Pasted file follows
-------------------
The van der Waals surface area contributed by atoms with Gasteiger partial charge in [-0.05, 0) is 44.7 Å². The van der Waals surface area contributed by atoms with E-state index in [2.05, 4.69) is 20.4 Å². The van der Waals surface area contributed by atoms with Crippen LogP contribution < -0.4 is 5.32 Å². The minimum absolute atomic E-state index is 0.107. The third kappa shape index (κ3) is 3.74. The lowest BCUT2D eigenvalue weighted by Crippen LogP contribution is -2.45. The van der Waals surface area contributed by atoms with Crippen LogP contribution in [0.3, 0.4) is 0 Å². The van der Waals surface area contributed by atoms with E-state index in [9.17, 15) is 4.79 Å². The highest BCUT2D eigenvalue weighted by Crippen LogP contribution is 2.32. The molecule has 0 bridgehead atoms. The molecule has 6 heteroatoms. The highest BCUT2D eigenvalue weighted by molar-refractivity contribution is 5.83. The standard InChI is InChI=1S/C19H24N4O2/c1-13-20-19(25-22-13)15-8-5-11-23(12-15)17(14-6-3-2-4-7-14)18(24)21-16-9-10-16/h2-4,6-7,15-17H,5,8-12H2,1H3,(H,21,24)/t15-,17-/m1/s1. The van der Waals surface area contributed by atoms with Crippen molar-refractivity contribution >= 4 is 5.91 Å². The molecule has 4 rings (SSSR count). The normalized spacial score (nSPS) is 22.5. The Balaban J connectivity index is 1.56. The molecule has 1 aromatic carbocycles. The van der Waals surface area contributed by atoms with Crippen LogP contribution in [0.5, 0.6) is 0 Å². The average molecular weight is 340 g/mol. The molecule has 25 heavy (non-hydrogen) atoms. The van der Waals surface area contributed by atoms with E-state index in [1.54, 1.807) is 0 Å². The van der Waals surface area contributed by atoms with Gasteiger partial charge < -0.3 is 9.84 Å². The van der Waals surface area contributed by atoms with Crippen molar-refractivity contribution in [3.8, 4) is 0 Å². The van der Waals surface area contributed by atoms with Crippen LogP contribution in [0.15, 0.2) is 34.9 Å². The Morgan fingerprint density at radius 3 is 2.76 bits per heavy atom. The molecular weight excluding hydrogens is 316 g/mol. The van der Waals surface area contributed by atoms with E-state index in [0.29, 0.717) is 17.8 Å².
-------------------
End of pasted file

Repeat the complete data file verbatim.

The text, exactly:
The van der Waals surface area contributed by atoms with Gasteiger partial charge in [-0.05, 0) is 44.7 Å². The van der Waals surface area contributed by atoms with E-state index in [2.05, 4.69) is 20.4 Å². The van der Waals surface area contributed by atoms with Crippen LogP contribution < -0.4 is 5.32 Å². The minimum absolute atomic E-state index is 0.107. The third kappa shape index (κ3) is 3.74. The lowest BCUT2D eigenvalue weighted by Crippen LogP contribution is -2.45. The van der Waals surface area contributed by atoms with Crippen LogP contribution in [0.3, 0.4) is 0 Å². The van der Waals surface area contributed by atoms with E-state index in [9.17, 15) is 4.79 Å². The highest BCUT2D eigenvalue weighted by Crippen LogP contribution is 2.32. The molecule has 0 bridgehead atoms. The molecule has 6 heteroatoms. The highest BCUT2D eigenvalue weighted by molar-refractivity contribution is 5.83. The standard InChI is InChI=1S/C19H24N4O2/c1-13-20-19(25-22-13)15-8-5-11-23(12-15)17(14-6-3-2-4-7-14)18(24)21-16-9-10-16/h2-4,6-7,15-17H,5,8-12H2,1H3,(H,21,24)/t15-,17-/m1/s1. The van der Waals surface area contributed by atoms with Crippen molar-refractivity contribution >= 4 is 5.91 Å². The molecule has 4 rings (SSSR count). The normalized spacial score (nSPS) is 22.5. The Balaban J connectivity index is 1.56. The molecule has 1 aromatic carbocycles. The van der Waals surface area contributed by atoms with Crippen LogP contribution in [0.5, 0.6) is 0 Å². The average molecular weight is 340 g/mol. The molecule has 25 heavy (non-hydrogen) atoms. The van der Waals surface area contributed by atoms with E-state index in [1.54, 1.807) is 0 Å². The van der Waals surface area contributed by atoms with Gasteiger partial charge < -0.3 is 9.84 Å². The van der Waals surface area contributed by atoms with Crippen molar-refractivity contribution in [3.8, 4) is 0 Å². The van der Waals surface area contributed by atoms with Crippen LogP contribution in [0.15, 0.2) is 34.9 Å². The Morgan fingerprint density at radius 3 is 2.76 bits per heavy atom. The molecular weight excluding hydrogens is 316 g/mol. The van der Waals surface area contributed by atoms with E-state index in [0.29, 0.717) is 17.8 Å².